Guest contributor Joshua Byron shares about the process of bringing Richard Fung to campus for Interrogating Beauty: Richard Fung’s Pure Sea/Queer Dirt scheduled to take place at CAHI and The Media School as part of Themester at Indiana University.
I never thought that I was going to curate. And I certainly didn’t think I would be organizing a retrospective of the famed queer Canadian videomaker Richard Fung.
Richard Fung is one of the premiere experimental queer videomakers on par with Barbara Hammer, Todd Haynes, Apichatpong Weerasethakul, and others but due to his scope and form is not always curated in the same way these other filmmakers are. Fung often works on video in short forms and in fact has made only two features to date: Dal Puri Diaspora and Re:Orientations. The later of the two just came out this year and serves as a centering piece of our Themester event: Interrogating Beauty: Richard Fung’s Queer Sea/Pure Dirt.
The curation process started almost exactly a year ago when Dr. Terri Francis, one of the faculty sponsors, was reading Like Mangos in July, a book of essays on Fung’s work. Dr. Francis realized I might have a vested interest in Fung as an experimental queer videomaker myself. We discussed the way Fung considers himself an educator first and an artist second—something I wonder about to this day as someone who feels like an artist first and a curator second. I started binging on Fung via Dr. Francis’s advice. I read anything I could get my hands on—Fung’s essay, criticism on Fung, and watched as many videos as I could. Dr. Francis even suggested working on an essay for publication with her involving a talk-back after the Fung binge.
Fung for me encapsulated all the contradictions I was grappling with. How does work get seen? How does work travel? How does experimental work fit in the canon—or does a canon work at all in these contexts? I felt the weight of this in my own practice, but was attracted to Fung’s communal solution and a deep investment in the ways identity complicates and brings joy to video as a form. So I thought to myself, why not bring Fung to Indiana University? IU has a history of being involved with minority film and video from our Black Film Center/Archive to the New Negress Society visit to Ava DuVernay’s visit to John Waters’ visit last spring. I began talks with Dr. Francis and we discussed using Themester as a plug-in. Richard Fung’s complex engagement with beauty as a form in video and as a problematic in race, gender, and sexuality played perfectly into Themester 2016’s theme of beauty. So we tapped in Joshua Malitsky of The Center for Documentary Research and Practice and began the work to author a proposal to Themester. Emma Young of the Poynter Center provided invaluable help organizing and gathering sponsorship as well. Fung has a reputation that precedes him in numerous avenues. His experimental autobiographical documentaries draw in documentarians, his background and work on ethnicity draw in numerous people groups based on racial and geographic identities, and his work in social justice and education draw in many others. Numerous departments can come together around such a centered and powerful artist.
Contacting Fung was something else altogether. I was expecting some grand moment or cathartic reveal, but instead I just emailed him and he said yes. Artists love engaging with audiences of a variety of backgrounds. I began emailing back and forth with Fung to keep him in the loop and eventually Skyping with him to talk about the way the programs would work and possible thematics. It became another part of the process.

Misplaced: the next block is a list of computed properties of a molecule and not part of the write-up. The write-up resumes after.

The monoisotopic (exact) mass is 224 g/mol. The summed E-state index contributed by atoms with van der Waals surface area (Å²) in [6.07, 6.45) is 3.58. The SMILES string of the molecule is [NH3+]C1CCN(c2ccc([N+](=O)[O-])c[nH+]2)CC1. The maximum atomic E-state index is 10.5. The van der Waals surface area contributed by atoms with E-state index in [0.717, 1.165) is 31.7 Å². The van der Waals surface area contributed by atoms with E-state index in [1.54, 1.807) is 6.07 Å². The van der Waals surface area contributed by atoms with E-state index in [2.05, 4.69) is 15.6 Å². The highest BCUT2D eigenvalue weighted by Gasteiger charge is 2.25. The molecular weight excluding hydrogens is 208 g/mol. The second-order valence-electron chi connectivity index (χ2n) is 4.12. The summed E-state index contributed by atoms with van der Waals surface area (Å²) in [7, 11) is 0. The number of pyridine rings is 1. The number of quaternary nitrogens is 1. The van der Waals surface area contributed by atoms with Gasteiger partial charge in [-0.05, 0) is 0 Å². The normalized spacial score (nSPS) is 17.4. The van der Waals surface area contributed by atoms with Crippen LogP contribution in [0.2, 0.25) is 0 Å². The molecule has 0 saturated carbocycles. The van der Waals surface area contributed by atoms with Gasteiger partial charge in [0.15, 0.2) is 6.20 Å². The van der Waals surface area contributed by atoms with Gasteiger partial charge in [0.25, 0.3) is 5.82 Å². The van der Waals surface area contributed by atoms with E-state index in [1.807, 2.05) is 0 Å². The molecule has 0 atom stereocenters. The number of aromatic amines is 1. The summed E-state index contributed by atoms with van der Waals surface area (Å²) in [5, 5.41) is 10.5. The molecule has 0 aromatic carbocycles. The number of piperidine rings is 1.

Of course, Themester did provide us the grant and we began the work of covering the other financial gaps and organizing the visit. We’d want to make sure Fung was engaged in events, that it tied heavily into beauty, and that the videos would be seen! We worked hard to ensure the venue tied into our mission to coordinate intimate discussion. We got our sponsorships from numerous departments, organized a talk for the Center for Research on Race and Ethnicity Studies at CAHI on Friday December 2nd, made a Facebook event, and finalized the video programs for the Shorts Night and Feature Night in Franklin Hall Room 312. We set the flight dates, decided on the Q and A formats, and began the publicity! Themester helped us put up posters, made sure we were on track for the event, and coordinated the blurbs that are being dispersed around campus in various forms as we speak.
Working with the Media School at Franklin Hall was a simple fit— the Media School can become and is becoming a hub for innovative and experimental filmmakers and theorists to collaborate.
Richard Fung’s visit is the culmination of numerous people from various departments bringing someone at the forefront of his field to IU. His work is at the crossroads of gender, race, sexuality, form, video, and international borders. For me, this serves as a powerful reminder that queer art is here and that queer art matters in the form of one of the masters coming to Bloomington.
For the complete line-up of events, including the two nights of videos and the CRRES Talk, please visit our Facebook event page.
IU Cinema programs exploring queer filmmaking have included Queer Disorientations Film Series (2016), Exploding Lineage: Queer of Color Histories in Experimental Media (Underground Film Series 2013), Fleshpot on 42nd Street (2012 Midnight Movie), Kenneth Anger Jorgensen Guest Filmmaker Lecture (2011), and more.
Joshua Byron is a Senior in the Media School studying Cinema and Media Production. Their work has been featured in the Indianapolis LGBT Film Festival, the Iris Film Festival, the Crimson Film Festival, and in various pop-up art galleries such as their debut solo show “You Were Hard 2 Find” and the LA-based group exhibition “Petal Tears.”